Act I, sc i
[on the edge of the ocean, where water meets the sand, as I’m about to go for a swim]
4 year old: Mom, don’t get eaten by a shark.
Me: Don’t worry sweetheart, I won’t.
4 year old: Well, you do look like a big tasty barnacle.
End scene.


My daughter started high schoolIMG_3093 this September and I’m trying to play it cool. If you know me at all, you know that this is impossible because I have never played anything cool in my life. I’ve been told many times that I always look calm (I’ve also been told this can come off as aloof, but that’s for another blog post). If I look calm on the outside, let me be the first to tell you, the inner monologue will make your head spin. The fact that I’m old enough to have a daughter in high school is a bit of a punch in the gut. But aside from that, amidst the excitement and opportunity and independence and unabashed eagerness to absorb all that’s new, for me there’s the warp speed passage of time and the proximity to very grown-up, very real world experiences.

I have an aching sense of diminishing time with her — three summers left before she’s off to college. It’s natural to wonder if we’re doing enough. Are we creating enough memories? Have we prepared her enough? I know that being a teenager is a complicated balance of complete openness to the world around you while needing a strong suit of armor. Being the parent of a teenager requires much the same — there are days when I need to be nurturing and vulnerable so she can see what it is to be a feeling adult and there are days that her tone of voice can cut me down and shut me out in an instant, but I cannot retreat. She’s at the age where my intervention might be most helpful, yet wanted the least.

As a parent, you do so much from the minutia to the big-picture things — teach them to tie their own shoes, to swim, to care for their bodies, teach them to study and to communicate, negotiate anger, frustration, friendships — and just when the stakes seem to get higher than ever, they pull away before you can get to the really good stuff, the really important stuff. Sending a daughter into high school in the age of the Stanford rape trial, the Kardashians and Hillary Clinton is, for lack of a better phrase, a really complicated fucking mess. I want her to know her natural beauty in a culture that rails against everything natural. I want her to be strong, independent, and to pursue her passion, but to know never to walk alone, to be leery of strangers, and eventually to know that she should never leave her drink unattended at a party. With the proliferation of social media, she will most certainly see explicit images and hear disturbing rhetoric. Sooner than later, she will have to figure out how to define herself within a complicated framework in world that tries so hard to do the defining for her. It’s a dizzying balance of teaching her that she is powerful and yet can be preyed upon. We don’t want to instill fear, but to teach one lesson without the other feels naive, even negligent.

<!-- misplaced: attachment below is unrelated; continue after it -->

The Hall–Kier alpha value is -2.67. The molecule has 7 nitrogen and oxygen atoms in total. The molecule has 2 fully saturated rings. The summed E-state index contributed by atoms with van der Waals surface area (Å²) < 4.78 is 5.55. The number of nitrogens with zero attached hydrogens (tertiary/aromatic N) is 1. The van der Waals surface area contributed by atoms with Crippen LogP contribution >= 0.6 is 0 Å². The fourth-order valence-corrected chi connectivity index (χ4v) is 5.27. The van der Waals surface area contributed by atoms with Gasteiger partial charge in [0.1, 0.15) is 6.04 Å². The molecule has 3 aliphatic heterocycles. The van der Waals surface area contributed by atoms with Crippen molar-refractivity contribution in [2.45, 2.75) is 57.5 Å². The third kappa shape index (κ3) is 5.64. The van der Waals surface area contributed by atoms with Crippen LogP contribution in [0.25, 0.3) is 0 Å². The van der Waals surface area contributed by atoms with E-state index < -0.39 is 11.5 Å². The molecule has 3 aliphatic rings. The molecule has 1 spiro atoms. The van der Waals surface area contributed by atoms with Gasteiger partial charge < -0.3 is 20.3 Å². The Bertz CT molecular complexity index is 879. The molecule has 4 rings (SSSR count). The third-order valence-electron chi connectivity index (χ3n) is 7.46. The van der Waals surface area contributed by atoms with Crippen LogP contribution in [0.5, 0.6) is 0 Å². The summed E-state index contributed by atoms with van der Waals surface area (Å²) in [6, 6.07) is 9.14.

So, behind my calm demeanor, this is the inner dialogue. It is an amazing and terrifying time. Imagine my delight, then, when I saw an article entitled How to Calm Down from Extreme Emotions in 30 Seconds — the title alone spoke directly to the most dramatic part of me. The premise is that splashing cold water on our face engages a diving reflex that all mammals have and will immediately calm the body. I am not sure if there is any scientific truth to this or if it’s just another hokey self-help column (my favorite!), but I can tell you that in a summer of high anxiety, every time I went in the ocean — really submerged myself — I came out feeling at ease. So when my daughter and I found a few minutes to swim away from the world one late August afternoon, it was glorious. We left my husband and two sons on the sand, dove into the ocean and swam out past where the waves were breaking. Once out, we bobbed up and down allowing our bodies to be held up by the rolling water. She noted, as usual, that she loves the ocean and I noted, as I had all summer, that there weren’t many women swimming. “You want to swim out to the last buoy?” she asked. Sure, let’s go. And we did. Thirty yards out, thirty yards in. Over and over again we’d swim against the waves until we got to where the water was colder and darker. We’d float and I’d catch my breath (while she hummed the “Jaws” theme song) then we’d flip onto our backs and let the current push us back to shore. I’m not as strong a swimmer as her, so as I fought the current and the water splashed into my mouth and over my face I could think about nothing but swimming, my mind clear of what had worried me all summer. Each time our feet touched the sand again, we’d say just one more swim. Back and forth we went. Maybe this is what parenting a teenage daughter will be: battle against the tide, let her swim on her own, but paddle like hell alongside for as long as you can. When emotions get high, splash some water on your face and kick harder. Because, the further out we swam, the more I had to fight the urge to keep her close to shore. But we kept going because it was invigorating — and she is a competent swimmer.

 

 

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